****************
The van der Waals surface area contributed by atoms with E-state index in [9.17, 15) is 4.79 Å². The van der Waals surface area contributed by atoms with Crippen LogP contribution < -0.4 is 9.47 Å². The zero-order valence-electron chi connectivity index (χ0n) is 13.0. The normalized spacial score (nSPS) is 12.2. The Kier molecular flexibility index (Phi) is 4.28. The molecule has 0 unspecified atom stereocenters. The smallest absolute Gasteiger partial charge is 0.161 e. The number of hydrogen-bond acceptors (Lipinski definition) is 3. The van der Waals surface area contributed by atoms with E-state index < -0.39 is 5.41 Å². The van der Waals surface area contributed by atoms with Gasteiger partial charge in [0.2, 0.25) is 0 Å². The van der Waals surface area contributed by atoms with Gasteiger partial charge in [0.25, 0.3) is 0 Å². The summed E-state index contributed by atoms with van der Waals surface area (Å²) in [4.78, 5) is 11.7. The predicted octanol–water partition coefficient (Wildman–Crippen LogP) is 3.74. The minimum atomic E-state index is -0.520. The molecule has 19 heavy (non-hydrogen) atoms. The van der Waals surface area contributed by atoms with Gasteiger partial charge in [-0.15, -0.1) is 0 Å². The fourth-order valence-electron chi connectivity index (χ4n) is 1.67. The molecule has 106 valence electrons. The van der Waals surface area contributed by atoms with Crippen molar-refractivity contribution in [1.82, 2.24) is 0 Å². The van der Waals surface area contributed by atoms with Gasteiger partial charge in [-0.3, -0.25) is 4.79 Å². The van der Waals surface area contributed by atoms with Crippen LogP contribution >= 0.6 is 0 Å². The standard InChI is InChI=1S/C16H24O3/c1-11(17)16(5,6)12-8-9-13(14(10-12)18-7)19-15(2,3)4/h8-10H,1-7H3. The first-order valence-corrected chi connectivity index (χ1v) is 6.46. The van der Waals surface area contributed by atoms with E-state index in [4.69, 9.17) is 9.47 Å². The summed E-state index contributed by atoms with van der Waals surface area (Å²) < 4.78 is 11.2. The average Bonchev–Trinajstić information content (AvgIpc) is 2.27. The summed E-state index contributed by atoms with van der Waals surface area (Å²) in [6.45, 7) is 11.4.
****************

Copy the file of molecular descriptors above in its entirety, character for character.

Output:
The van der Waals surface area contributed by atoms with E-state index in [9.17, 15) is 4.79 Å². The van der Waals surface area contributed by atoms with Crippen LogP contribution < -0.4 is 9.47 Å². The zero-order valence-electron chi connectivity index (χ0n) is 13.0. The normalized spacial score (nSPS) is 12.2. The Kier molecular flexibility index (Phi) is 4.28. The molecule has 0 unspecified atom stereocenters. The smallest absolute Gasteiger partial charge is 0.161 e. The number of hydrogen-bond acceptors (Lipinski definition) is 3. The van der Waals surface area contributed by atoms with E-state index < -0.39 is 5.41 Å². The van der Waals surface area contributed by atoms with Gasteiger partial charge in [0.2, 0.25) is 0 Å². The van der Waals surface area contributed by atoms with Gasteiger partial charge in [0.25, 0.3) is 0 Å². The summed E-state index contributed by atoms with van der Waals surface area (Å²) in [4.78, 5) is 11.7. The predicted octanol–water partition coefficient (Wildman–Crippen LogP) is 3.74. The minimum atomic E-state index is -0.520. The molecule has 19 heavy (non-hydrogen) atoms. The van der Waals surface area contributed by atoms with Gasteiger partial charge in [-0.15, -0.1) is 0 Å². The fourth-order valence-electron chi connectivity index (χ4n) is 1.67. The molecule has 106 valence electrons. The van der Waals surface area contributed by atoms with Crippen molar-refractivity contribution in [1.82, 2.24) is 0 Å². The van der Waals surface area contributed by atoms with Gasteiger partial charge in [-0.3, -0.25) is 4.79 Å². The van der Waals surface area contributed by atoms with Crippen LogP contribution >= 0.6 is 0 Å². The standard InChI is InChI=1S/C16H24O3/c1-11(17)16(5,6)12-8-9-13(14(10-12)18-7)19-15(2,3)4/h8-10H,1-7H3. The first-order valence-corrected chi connectivity index (χ1v) is 6.46. The van der Waals surface area contributed by atoms with E-state index in [4.69, 9.17) is 9.47 Å². The summed E-state index contributed by atoms with van der Waals surface area (Å²) < 4.78 is 11.2. The average Bonchev–Trinajstić information content (AvgIpc) is 2.27. The summed E-state index contributed by atoms with van der Waals surface area (Å²) in [6.45, 7) is 11.4.